How little we understand our own behaviour

We are far more accurate in our predictions of others’ behaviour than our own

 

An intriguing article in the June 2013 issue of the Psychologist journal got me thinking of BF Skinner, an old hero of mine. Skinner is one of the most famous psychologists of the 20th century and was a man who stirred much controversy, both among his peers and within society generally.

Skinner was often referred to as the father of behaviourism. In his attempts to understand, predict and control behaviour, he emphasised the role of environmental factors above internal factors such as feelings, states of mind, innate personality and so on, seeing these, in essence, as emergent consequences of our learning environment.

He did recognise the importance of physiology and genetics, but argued that in gaining psychologically relevant knowledge we should attend to the environment in which a person lives, their learned behavioural repertoire and the consequences that follow their actions. In other words, if you really want to understand me, pay attention to what I do, not what I say – or what you think I think.

Skinner challenged the fundamental idea of free will. He argued that a person is not an originating agent, but is best described as a locus point at which many genetic and environmental conditions come together in a joint effect. This is still a very challenging position, although the notion of free will has also been more recently questioned from a different perspective by many researchers in neuroscience.

Skinner’s work underpins much of cognitive behaviour therapy (CBT), one of the most popular evidence-based models currently practised by clinical psychologists. It differs from the strict Skinnerian approach in incorporating cognitive factors in the overall understanding of psychological functioning.

So, from a CBT perspective, as well as attending to the environment in which a person operates, the nature of their behaviour and the consequences that follow that behaviour, attention is paid to what the person says to him- or herself about what’s happening – that is, the judgments and evaluations they make.

When all of these factors are taken into account, it is possible to understand, predict and significantly affect how a person behaves and consequently feels. In a therapeutic setting, the direction of the change and the nature of it are negotiated between therapist and client.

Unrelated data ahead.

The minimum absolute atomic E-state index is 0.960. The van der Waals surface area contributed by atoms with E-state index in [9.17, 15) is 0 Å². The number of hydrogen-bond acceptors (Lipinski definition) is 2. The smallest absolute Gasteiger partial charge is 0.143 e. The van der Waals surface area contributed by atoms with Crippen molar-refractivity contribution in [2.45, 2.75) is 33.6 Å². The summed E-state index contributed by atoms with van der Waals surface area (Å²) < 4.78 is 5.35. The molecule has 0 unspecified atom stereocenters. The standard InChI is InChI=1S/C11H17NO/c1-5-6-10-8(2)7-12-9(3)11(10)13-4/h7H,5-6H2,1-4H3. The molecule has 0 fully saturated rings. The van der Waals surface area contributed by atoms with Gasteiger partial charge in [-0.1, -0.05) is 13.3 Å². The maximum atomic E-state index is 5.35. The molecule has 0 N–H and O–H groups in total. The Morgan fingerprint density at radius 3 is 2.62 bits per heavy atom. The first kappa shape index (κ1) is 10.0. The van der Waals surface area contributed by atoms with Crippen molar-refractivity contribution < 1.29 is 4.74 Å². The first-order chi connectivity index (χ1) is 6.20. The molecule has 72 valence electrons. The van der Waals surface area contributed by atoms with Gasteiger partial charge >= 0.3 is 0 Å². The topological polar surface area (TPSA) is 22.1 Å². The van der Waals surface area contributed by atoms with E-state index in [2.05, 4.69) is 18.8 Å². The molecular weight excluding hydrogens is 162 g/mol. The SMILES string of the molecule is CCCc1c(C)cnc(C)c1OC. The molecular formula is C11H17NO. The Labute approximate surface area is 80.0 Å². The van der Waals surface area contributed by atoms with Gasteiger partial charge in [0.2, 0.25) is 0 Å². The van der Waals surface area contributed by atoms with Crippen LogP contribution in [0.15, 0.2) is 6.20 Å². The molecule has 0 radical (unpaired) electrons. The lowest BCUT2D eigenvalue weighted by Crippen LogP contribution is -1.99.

Grand illusion
The article in the Psychologist, by psychologist David Dunning, describes a fascinating phenomenon that arises in part from our tendency to apply a different set of rules in explaining and predicting our own behaviour than that of others. He refers to this as misguided exceptionalism.

When we predict others’ behaviour we tend to recognise the many constraints determining what they will do. When considering our own behaviour, we tend to focus on “our own agency, the force of our own character, and what we aspire or plan to do. We believe that our actions are largely a product of our own intentions, aspirations and free will. We consider ourselves free agents, generally immune to the constraints that dictate other people’s actions”. This is, of course, a grand illusion.

A significant consequence of this illusion, or perhaps delusion, is that, when predicting the behaviour of others, we are far more accurate than in predicting our own behaviour. A wealth of research clearly demonstrates this.

It has been demonstrated that people’s predictions of their likelihood to give to charity, to vote in elections, to act in socially desirable ways, their performance in exams and so on, are greatly overestimated in comparison to their estimates regarding others on the same variables.

Dunning suggests that when predictions matter, we should not spend a lot of time predicting what we think we will do, but instead should ask ourselves what other people would likely do in similar situations. Or, even better, we should hand the prediction of our own future over to another person who knows us.

Skinner’s model is still a useful one in thinking about our lives and behaviour and in guiding our attempts to achieve our goals. Wishful thinking and optimistic planning are all very well, but without the appropriate environmental manipulation, behaviour change and effective helpful feedback from others, we are unlikely to succeed.


Paul O’Donoghue is a clinical psychologist and founder member of
the Irish Skeptics Society contact@irishskeptics.org

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